Pleasure of Ruins


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Pleasure of Ruins Review

by Tom Semioli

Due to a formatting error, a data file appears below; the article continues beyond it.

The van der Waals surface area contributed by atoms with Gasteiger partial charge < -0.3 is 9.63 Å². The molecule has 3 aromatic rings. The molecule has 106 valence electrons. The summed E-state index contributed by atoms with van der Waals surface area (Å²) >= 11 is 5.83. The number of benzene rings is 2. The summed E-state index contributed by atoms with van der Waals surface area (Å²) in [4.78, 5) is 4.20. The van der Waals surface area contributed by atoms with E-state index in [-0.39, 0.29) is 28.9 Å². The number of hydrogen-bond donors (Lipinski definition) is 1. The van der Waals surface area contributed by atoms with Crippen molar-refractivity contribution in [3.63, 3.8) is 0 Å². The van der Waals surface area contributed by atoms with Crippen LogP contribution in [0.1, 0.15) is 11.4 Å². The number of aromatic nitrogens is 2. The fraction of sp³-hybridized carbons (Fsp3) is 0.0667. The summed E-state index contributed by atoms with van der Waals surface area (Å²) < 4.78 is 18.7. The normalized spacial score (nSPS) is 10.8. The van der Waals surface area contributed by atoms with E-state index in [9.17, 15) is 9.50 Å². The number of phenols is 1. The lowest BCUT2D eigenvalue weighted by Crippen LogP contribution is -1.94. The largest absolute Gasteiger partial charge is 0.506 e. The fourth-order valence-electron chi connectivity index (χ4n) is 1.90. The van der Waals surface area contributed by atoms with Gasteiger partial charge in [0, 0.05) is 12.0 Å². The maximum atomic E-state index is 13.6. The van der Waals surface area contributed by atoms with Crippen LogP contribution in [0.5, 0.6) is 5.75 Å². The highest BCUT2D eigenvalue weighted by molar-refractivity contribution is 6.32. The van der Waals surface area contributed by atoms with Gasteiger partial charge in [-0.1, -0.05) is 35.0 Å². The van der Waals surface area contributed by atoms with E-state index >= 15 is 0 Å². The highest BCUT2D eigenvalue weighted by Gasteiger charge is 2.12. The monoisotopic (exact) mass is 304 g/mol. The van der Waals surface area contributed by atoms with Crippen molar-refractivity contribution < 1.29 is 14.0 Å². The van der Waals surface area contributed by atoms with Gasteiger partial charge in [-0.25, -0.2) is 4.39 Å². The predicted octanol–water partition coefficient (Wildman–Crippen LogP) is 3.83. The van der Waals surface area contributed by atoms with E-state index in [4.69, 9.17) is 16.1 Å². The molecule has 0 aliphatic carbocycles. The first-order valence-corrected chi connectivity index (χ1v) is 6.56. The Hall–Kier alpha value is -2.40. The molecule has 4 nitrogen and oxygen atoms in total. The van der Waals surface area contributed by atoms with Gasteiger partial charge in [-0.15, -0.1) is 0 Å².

Pleasure of Ruins is a focused indie rock roots collection that melds Americana with alternative rock esthetics. Akin to the post-John Cale Velvet Underground and the crop of popular back-to-basics rockers such as Ryan Adams and Lucinda Williams, this New York City-based quartet employs driving guitar-based rhythms, introspective wordplay, and subtle melodies to create an album good for drowning sorrows or sweeping away life's daily annoyances. "The History of Cleveland," which waxes poetic regarding Hüsker Dü's slim chance of making it to the Rock & Roll Hall of Fame among other things, recalls the Byrds in their mid-'60s heyday, when folk-rock was fresh and enthusiasm took precedence over musical expertise. Lyricist/vocalist Matt Gallaway delivers his lines with self-assurance despite his wavering pitch, which serves as the perfect vehicle to render such opening lines as "Entertainment is the future of the world/It's enough to make you wish for something more." Jug band psychedelia emerges in "Mike's Co. #2" with spooky organ textures, looping basslines, and a guitar solo taken from the pages of Jorma Kaukonen's Surrealistic Pillow days. Recorded with clarity by Steve Albini, Pleasure of Ruins' spare arrangements make for accomplished and timeless pop pleasures.

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